Marcia Burrell, associate professor in the School of Education, has a schedule that would leave most people feeling overwhelmed. She is the co-director of Project SMART, Chair of the Department of Curriculum and Instruction, and an active member in several different committees at Oswego State.
In April, Burrell won the President’s Award in Faculty Service. The award is given to members of the Oswego State faculty who posses determination, dedication and contribute to the community, which ensures the school’s excellence.
“From my perspective what makes Burrell so special and deserving of the President’s Award for Excellence is her extraordinary breadth of talent,” Chief Technology Officer Joseph Moreau said. “She is comfortable and exceptional in so many different arenas.
Burrell shares the credit with everyone that she works with.
“I think that everyone I know in this department, including me, and within the university works really hard,” Burrell said.
One of Burrell’s main endeavors is Project SMART, similar to an extra credit system for teachers in the K-12 system. Participants receive individual training to become better teachers by finding new strategies and a new approach to teaching, something that Burrell is very passionate about.
In the summer, those same teachers meet at the Project’s “Summer Institute” and discuss a variety of different topics including English, music and languages. This year’s theme was integrating the arts into the curriculum.
Project SMART and education reform go hand-in-hand, and like most experts in this field, Burrell cannot pinpoint the exact problem with schools.
“We’re not teaching differently than we were 100 years ago, “ Burrell said. “But our expectations are that their [students] are going to achieve better then they did 100 years ago.” Through programs like Project SMART, it is Burrell’s hope that public schools will improve.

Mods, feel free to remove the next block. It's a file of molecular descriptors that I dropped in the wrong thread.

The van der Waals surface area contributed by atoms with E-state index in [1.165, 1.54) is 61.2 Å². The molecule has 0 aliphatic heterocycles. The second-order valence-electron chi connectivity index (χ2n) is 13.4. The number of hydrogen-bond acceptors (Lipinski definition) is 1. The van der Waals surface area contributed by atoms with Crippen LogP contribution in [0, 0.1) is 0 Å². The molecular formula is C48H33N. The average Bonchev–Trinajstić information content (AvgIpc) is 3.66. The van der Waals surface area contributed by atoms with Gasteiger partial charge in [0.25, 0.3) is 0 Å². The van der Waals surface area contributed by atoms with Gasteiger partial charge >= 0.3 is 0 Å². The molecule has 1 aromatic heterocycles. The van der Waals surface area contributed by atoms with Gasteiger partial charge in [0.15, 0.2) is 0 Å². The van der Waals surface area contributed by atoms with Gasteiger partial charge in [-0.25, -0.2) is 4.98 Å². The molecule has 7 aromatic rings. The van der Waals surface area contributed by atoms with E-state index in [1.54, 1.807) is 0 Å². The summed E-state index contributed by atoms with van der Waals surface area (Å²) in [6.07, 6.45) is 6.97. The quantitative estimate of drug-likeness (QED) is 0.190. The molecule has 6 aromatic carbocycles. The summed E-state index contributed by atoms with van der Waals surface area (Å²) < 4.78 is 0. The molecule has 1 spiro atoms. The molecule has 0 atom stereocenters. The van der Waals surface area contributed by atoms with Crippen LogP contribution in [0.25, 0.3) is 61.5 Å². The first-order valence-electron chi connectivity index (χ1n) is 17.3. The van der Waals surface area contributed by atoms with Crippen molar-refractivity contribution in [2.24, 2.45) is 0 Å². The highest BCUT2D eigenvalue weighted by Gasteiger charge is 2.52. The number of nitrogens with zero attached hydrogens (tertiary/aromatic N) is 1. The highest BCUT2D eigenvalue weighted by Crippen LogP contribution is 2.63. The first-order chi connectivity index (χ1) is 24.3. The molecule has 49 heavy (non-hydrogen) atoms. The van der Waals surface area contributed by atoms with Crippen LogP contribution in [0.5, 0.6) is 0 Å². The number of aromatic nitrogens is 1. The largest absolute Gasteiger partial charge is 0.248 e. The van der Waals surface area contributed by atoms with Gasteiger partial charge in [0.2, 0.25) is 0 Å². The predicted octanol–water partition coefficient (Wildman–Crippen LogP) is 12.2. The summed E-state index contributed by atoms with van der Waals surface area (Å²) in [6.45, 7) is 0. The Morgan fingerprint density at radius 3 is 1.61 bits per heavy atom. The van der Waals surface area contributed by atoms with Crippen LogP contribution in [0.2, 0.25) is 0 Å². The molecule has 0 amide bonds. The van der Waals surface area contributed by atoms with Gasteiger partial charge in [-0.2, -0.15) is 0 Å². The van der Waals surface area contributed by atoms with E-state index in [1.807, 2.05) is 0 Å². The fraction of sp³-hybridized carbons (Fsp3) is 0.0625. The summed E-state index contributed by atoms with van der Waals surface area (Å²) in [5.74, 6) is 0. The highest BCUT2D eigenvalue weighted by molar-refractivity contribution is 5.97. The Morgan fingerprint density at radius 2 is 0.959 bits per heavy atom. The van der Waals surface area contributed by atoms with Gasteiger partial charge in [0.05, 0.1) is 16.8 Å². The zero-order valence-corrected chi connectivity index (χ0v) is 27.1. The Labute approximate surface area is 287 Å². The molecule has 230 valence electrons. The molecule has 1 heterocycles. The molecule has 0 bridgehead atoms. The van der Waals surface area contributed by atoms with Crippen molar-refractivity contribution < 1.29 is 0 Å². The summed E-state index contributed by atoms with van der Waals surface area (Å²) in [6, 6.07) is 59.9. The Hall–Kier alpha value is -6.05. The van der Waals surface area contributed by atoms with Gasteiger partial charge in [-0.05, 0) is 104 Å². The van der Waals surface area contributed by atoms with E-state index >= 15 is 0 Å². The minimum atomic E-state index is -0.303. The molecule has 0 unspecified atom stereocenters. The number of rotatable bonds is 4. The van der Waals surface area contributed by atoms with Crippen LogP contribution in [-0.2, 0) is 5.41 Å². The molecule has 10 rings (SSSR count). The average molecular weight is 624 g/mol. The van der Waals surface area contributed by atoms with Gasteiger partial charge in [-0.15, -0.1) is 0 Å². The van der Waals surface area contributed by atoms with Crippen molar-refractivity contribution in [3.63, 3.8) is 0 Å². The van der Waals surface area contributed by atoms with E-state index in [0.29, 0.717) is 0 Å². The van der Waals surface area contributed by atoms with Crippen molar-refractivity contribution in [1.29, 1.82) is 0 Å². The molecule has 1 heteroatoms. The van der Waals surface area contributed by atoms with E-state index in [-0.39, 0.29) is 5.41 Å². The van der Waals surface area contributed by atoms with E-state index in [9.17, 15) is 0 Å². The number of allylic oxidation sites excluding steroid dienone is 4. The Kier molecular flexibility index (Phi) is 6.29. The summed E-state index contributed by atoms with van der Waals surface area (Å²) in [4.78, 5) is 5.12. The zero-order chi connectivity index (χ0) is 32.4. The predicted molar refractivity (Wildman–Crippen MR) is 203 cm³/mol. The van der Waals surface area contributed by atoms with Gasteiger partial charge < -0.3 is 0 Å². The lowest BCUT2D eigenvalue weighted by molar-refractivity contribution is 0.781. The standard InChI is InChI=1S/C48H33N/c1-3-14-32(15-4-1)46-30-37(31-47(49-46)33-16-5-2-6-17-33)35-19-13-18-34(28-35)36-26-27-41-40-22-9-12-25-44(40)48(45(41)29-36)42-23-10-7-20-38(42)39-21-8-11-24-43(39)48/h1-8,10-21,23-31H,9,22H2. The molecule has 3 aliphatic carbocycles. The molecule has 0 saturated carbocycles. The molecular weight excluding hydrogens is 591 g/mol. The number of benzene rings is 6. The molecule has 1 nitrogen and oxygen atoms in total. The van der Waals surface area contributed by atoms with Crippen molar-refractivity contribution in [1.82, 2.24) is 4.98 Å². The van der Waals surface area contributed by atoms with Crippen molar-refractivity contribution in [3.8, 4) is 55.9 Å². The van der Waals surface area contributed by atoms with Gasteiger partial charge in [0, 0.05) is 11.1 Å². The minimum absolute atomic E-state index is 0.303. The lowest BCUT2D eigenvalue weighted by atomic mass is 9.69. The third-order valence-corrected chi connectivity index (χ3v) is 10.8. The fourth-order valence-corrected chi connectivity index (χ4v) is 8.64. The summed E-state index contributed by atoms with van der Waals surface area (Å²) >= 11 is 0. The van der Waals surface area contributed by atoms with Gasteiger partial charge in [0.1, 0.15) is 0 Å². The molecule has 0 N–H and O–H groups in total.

Prior to receiving this award, Burrell had to ask colleagues for letters of recommendation. Many people supported her, which is a testimony to her love for her work at Oswego State.
“Much harder to put into words is the good effect of Marcia’s advice to students. She consistently tells them, ‘You can do this, it’s important, get busy, fly right, work hard,” mathematics professor Chris Baltus said.
Burrell’s work continues in foreign countries. A few years ago Burrell started a study abroad program for education majors to travel to Benin in West Africa then to France with Barbara Garii, the Associate Dean of Student Education. Benin may lack financially what countries such as France or even America has, but still manages to create successful students, even teaching calculus in 10th grade.
“I always say to my students when they come back, I say, ‘It’s not all about resources, even though we need resources, it’s about the will of the teacher and the will of the community to educate its people,’” Burrell said.
“What I appreciated most about working with Dr. Burrell was her ability to ask questions and not take anything for granted,” Garii said. “As we designed the class together, as we taught together, and as we traveled together, she was always curious and she took advantage of every opportunity to learn more about everything. I look forward to continuing to work with her for years to come.”